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THESAURUS (θησαυρός), a storehouse, treasury. The name is commonly used both in a correct and an incorrect significance, when applied to surviving buildings; but as the incorrect meaning is at least as old as Pausanias, it is also included here. There are (1) the treasuries of various Greek cities dedicated at Olympia and Delphi, (2) the so-called treasuries at Orchomenus, Mycenae, and elsewhere.

(1) At Olympia the whole row of treasuries described by Pausanias has been unearthed. In architectural form they are like small temples of the Doric order, and so are actually called ναοὶ by Polemo (ap. Ath. 11.489-90). They consist of an oblong chamber with a small prodomus, usually in antis; the treasury of the Geloans has a portico in front, and also internal columns. They were erected at various periods to contain the costly offerings made by those who dedicated them; but later seem to have been used to contain other treasures and works of art requiring protection by a building (Paus. 6.19). The treasuries of various cities at Delphi were probably of similar form, and served a similar purpose (Paus. 10.11).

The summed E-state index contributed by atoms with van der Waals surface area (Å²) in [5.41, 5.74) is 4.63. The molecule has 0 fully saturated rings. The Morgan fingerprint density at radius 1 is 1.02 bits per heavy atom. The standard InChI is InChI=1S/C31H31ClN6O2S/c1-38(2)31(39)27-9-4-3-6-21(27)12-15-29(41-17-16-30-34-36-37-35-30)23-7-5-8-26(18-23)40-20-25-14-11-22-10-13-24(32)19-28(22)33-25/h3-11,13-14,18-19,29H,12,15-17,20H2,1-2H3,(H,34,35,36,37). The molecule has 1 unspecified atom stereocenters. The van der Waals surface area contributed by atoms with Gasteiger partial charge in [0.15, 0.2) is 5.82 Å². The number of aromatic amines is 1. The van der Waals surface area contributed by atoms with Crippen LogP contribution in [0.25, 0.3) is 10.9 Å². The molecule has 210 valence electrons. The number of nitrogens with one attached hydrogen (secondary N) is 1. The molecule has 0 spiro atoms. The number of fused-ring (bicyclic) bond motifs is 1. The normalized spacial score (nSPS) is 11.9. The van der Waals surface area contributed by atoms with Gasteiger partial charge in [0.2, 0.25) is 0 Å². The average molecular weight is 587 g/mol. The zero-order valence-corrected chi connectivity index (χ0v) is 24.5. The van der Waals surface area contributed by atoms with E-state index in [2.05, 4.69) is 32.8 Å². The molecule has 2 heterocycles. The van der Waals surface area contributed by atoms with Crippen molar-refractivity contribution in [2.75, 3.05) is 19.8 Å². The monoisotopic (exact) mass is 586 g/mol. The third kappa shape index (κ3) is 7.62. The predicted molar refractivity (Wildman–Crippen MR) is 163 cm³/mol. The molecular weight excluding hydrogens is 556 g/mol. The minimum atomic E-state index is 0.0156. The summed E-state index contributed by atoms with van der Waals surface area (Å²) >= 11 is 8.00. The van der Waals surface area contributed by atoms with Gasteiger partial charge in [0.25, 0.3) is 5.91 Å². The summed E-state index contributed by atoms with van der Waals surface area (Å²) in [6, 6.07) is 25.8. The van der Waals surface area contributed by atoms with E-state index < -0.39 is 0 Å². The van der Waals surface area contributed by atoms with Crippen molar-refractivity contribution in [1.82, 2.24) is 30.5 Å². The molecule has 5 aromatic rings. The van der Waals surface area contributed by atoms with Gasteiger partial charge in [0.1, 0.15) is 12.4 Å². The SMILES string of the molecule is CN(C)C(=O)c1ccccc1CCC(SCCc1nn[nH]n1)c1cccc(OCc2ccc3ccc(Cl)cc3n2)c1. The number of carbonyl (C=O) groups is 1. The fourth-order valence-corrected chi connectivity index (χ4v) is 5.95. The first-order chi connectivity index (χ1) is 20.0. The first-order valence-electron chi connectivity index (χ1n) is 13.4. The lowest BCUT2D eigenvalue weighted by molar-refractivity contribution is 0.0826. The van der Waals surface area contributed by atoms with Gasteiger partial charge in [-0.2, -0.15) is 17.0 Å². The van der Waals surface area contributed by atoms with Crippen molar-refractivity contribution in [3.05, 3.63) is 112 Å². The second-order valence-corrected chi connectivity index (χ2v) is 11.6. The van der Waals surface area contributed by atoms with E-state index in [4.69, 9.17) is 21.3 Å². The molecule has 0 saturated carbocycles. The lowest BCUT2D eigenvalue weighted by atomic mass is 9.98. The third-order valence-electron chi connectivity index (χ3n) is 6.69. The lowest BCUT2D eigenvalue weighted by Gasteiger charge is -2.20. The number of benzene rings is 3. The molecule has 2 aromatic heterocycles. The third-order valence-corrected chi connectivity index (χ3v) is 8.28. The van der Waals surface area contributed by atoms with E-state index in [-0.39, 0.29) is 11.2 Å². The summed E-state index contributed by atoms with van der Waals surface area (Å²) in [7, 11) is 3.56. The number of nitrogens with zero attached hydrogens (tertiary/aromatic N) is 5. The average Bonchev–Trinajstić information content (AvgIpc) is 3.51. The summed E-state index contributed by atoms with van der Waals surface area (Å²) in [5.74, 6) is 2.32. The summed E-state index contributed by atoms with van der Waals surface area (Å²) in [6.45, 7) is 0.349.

(2) For the circular sepulchral buildings, falsely called “Treasuries;” such as the “Treasury” of Atreus at Mycenae, see SEPULCRUM p. 644 a.

(Bötticher, Olympia, 2nd edit., Berlin, 1886, pp. 207 sqq.; Richter, de Thesauris Olympiae efforsis, Berlin, 1885; Baumeister, Denkmäler des classischen Alterthums, art. “Olympia,” pp. 1104 B sqq.; Schliemann, Exploration of the Boeotian Orchomenus: Journal of Hellenic Studies, 1881, pp. 122 sqq.; Schliemann, Mycenae, pp. 227 ff.; Thiersch, Die Tholos der Atreus zu Mykenae, in Mittheilungen des deutschen Instituts zu Athen, 1879, pp. 177 sqq.


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